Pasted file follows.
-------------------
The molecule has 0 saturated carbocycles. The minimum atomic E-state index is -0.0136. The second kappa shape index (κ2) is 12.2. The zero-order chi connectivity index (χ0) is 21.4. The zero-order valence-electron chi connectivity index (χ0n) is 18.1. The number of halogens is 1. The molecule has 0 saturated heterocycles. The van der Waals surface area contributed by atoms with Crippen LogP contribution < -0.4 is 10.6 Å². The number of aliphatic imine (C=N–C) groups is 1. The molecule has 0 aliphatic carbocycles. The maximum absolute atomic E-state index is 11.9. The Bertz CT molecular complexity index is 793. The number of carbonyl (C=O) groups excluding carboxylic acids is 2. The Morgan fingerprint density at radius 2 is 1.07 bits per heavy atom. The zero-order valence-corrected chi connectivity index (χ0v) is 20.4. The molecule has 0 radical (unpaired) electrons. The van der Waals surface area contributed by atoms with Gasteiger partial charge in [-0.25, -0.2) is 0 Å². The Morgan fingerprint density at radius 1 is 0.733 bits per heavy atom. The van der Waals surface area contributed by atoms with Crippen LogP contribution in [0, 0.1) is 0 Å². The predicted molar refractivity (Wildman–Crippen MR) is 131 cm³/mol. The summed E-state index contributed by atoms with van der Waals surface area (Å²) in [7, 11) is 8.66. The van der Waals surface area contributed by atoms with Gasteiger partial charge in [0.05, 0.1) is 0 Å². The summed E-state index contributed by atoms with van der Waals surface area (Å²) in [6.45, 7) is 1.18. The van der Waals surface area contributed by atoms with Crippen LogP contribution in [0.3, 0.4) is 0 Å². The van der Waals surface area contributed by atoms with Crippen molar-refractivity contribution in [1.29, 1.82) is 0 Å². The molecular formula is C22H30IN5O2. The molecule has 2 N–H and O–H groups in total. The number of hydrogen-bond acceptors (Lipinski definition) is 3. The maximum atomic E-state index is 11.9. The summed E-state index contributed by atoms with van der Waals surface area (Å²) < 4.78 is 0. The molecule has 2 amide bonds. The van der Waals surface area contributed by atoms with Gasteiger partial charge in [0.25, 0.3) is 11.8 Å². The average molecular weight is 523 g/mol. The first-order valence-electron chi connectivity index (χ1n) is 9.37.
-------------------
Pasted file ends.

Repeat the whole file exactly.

The molecule has 0 saturated carbocycles. The minimum atomic E-state index is -0.0136. The second kappa shape index (κ2) is 12.2. The zero-order chi connectivity index (χ0) is 21.4. The zero-order valence-electron chi connectivity index (χ0n) is 18.1. The number of halogens is 1. The molecule has 0 saturated heterocycles. The van der Waals surface area contributed by atoms with Crippen LogP contribution < -0.4 is 10.6 Å². The number of aliphatic imine (C=N–C) groups is 1. The molecule has 0 aliphatic carbocycles. The maximum absolute atomic E-state index is 11.9. The Bertz CT molecular complexity index is 793. The number of carbonyl (C=O) groups excluding carboxylic acids is 2. The Morgan fingerprint density at radius 2 is 1.07 bits per heavy atom. The zero-order valence-corrected chi connectivity index (χ0v) is 20.4. The molecule has 0 radical (unpaired) electrons. The van der Waals surface area contributed by atoms with Gasteiger partial charge in [-0.25, -0.2) is 0 Å². The Morgan fingerprint density at radius 1 is 0.733 bits per heavy atom. The van der Waals surface area contributed by atoms with Crippen LogP contribution in [0, 0.1) is 0 Å². The predicted molar refractivity (Wildman–Crippen MR) is 131 cm³/mol. The summed E-state index contributed by atoms with van der Waals surface area (Å²) in [7, 11) is 8.66. The van der Waals surface area contributed by atoms with Gasteiger partial charge in [0.05, 0.1) is 0 Å². The summed E-state index contributed by atoms with van der Waals surface area (Å²) in [6.45, 7) is 1.18. The van der Waals surface area contributed by atoms with Crippen LogP contribution in [0.3, 0.4) is 0 Å². The van der Waals surface area contributed by atoms with Crippen molar-refractivity contribution in [1.29, 1.82) is 0 Å². The molecular formula is C22H30IN5O2. The molecule has 2 N–H and O–H groups in total. The number of hydrogen-bond acceptors (Lipinski definition) is 3. The maximum atomic E-state index is 11.9. The summed E-state index contributed by atoms with van der Waals surface area (Å²) < 4.78 is 0. The molecule has 2 amide bonds. The van der Waals surface area contributed by atoms with Gasteiger partial charge in [0.25, 0.3) is 11.8 Å². The average molecular weight is 523 g/mol. The first-order valence-electron chi connectivity index (χ1n) is 9.37.